Review: the cult of snuggie

If you’re not familiar with the product, take a moment to familiarize yourself:

Perversely, I’m sold. What might appear to be only be the most mobile blanket yet, has what I believe to be real  fashion upside as well. The plush, yet supremely informal tone the snuggie strikes seems simultaneously to disarm pretentions and add a bizarre religious dignity to everyone who wears it. Sitting  sanctimoniously with popcorn clutched in hand, grandpa is not just “enjoying a snack,” oddly, he is a Franciscan monk enjoying a snack. Dad is not just “warm from head to toe,” stretched out on the couch after a long day’s work, in his snuggie, he is filled with the divine light of the heavenly father, too. The subscripts join in, as well, supporting this plainly religious undertone: “one size fits all,” it says as Sister Mom and Brother Dad sit down with Hari Krishna pleasure to pray for our one, transcendental oversoul. What better clothes to wear when cloistering yourself against our modern troubles?

Saint Francis, in his snuggie

The latter half of the ad heralds the snuggie’s alleged fashion versatility. The only thing missing here is a scene at the sports bar where, after the team scores a big touchdown, the guys are all slapping high fives with one another, all fifteen ehtnically diverse buds decked out in their tidy red snuggies. Or, after the campfire sequence,  a crew rolling deep  in the new camo pattern snuggie, would’ve be concievable. Yet, unlike the pulverizing impending reality of the first section, it is in this  social world where the snuggie falls short. The great garment just signals too much holiness to be cavorted about in so lightly. Wearing it out like that just makes you look like an asshole.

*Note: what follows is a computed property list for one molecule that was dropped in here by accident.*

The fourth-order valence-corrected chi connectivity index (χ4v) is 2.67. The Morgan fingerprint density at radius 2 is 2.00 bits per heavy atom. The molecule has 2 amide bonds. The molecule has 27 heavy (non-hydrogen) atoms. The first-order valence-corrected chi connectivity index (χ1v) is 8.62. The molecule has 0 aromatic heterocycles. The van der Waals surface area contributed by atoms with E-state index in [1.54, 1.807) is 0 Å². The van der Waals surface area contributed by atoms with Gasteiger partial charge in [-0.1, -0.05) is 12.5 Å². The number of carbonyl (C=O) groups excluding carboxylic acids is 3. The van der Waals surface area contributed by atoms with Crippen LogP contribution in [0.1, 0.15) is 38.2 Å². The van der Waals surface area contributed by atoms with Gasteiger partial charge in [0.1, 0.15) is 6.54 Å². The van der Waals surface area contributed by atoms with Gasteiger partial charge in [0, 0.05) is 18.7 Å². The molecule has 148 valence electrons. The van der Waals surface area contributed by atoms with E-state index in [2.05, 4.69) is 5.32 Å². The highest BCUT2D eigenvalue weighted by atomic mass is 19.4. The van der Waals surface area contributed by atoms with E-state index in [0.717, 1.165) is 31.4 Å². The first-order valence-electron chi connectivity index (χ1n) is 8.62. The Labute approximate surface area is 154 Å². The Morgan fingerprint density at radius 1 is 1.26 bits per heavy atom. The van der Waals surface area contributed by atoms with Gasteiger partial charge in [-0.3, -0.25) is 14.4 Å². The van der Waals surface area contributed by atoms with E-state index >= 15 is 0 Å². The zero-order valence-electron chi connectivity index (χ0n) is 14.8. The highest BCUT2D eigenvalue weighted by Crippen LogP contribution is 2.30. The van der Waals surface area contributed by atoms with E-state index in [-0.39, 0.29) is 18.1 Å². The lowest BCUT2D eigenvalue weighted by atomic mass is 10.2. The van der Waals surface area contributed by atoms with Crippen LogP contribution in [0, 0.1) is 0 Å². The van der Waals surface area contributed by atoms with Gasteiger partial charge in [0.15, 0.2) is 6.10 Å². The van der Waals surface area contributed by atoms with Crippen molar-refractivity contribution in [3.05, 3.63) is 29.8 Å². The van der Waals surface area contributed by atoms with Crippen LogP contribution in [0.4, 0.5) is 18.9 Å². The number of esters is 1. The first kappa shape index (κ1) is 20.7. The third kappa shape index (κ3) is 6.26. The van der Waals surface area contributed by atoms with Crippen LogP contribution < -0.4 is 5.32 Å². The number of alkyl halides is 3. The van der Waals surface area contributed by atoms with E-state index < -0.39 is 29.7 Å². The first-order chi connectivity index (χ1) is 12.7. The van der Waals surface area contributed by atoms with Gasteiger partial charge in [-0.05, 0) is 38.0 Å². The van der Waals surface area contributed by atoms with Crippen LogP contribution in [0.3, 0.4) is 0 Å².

The verdict: Buy one snuggie (not two), wear it at home, and await the end times in it cordially.

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